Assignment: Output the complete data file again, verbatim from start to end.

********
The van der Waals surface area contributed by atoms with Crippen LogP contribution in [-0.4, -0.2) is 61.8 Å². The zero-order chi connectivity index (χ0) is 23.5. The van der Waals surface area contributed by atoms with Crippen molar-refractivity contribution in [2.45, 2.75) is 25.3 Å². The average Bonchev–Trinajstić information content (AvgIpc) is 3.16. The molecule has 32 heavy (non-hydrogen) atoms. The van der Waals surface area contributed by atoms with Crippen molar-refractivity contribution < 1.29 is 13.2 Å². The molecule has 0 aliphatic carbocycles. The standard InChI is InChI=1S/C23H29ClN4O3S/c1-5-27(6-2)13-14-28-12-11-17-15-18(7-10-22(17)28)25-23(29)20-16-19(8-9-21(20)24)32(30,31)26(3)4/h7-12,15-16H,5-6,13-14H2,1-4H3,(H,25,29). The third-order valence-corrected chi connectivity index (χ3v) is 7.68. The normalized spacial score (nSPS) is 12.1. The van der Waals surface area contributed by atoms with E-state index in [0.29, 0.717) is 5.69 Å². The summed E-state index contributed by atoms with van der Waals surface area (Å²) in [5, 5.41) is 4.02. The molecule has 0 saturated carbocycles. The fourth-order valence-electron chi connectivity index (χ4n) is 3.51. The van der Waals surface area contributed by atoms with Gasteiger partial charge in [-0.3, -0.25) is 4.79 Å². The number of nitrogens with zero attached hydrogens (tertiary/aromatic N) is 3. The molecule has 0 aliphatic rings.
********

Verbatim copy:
The van der Waals surface area contributed by atoms with Crippen LogP contribution in [-0.4, -0.2) is 61.8 Å². The zero-order chi connectivity index (χ0) is 23.5. The van der Waals surface area contributed by atoms with Crippen molar-refractivity contribution in [2.45, 2.75) is 25.3 Å². The average Bonchev–Trinajstić information content (AvgIpc) is 3.16. The molecule has 32 heavy (non-hydrogen) atoms. The van der Waals surface area contributed by atoms with Crippen molar-refractivity contribution < 1.29 is 13.2 Å². The molecule has 0 aliphatic carbocycles. The standard InChI is InChI=1S/C23H29ClN4O3S/c1-5-27(6-2)13-14-28-12-11-17-15-18(7-10-22(17)28)25-23(29)20-16-19(8-9-21(20)24)32(30,31)26(3)4/h7-12,15-16H,5-6,13-14H2,1-4H3,(H,25,29). The third-order valence-corrected chi connectivity index (χ3v) is 7.68. The normalized spacial score (nSPS) is 12.1. The van der Waals surface area contributed by atoms with E-state index in [0.29, 0.717) is 5.69 Å². The summed E-state index contributed by atoms with van der Waals surface area (Å²) in [5, 5.41) is 4.02. The molecule has 0 saturated carbocycles. The fourth-order valence-electron chi connectivity index (χ4n) is 3.51. The van der Waals surface area contributed by atoms with Gasteiger partial charge in [-0.3, -0.25) is 4.79 Å². The number of nitrogens with zero attached hydrogens (tertiary/aromatic N) is 3. The molecule has 0 aliphatic rings.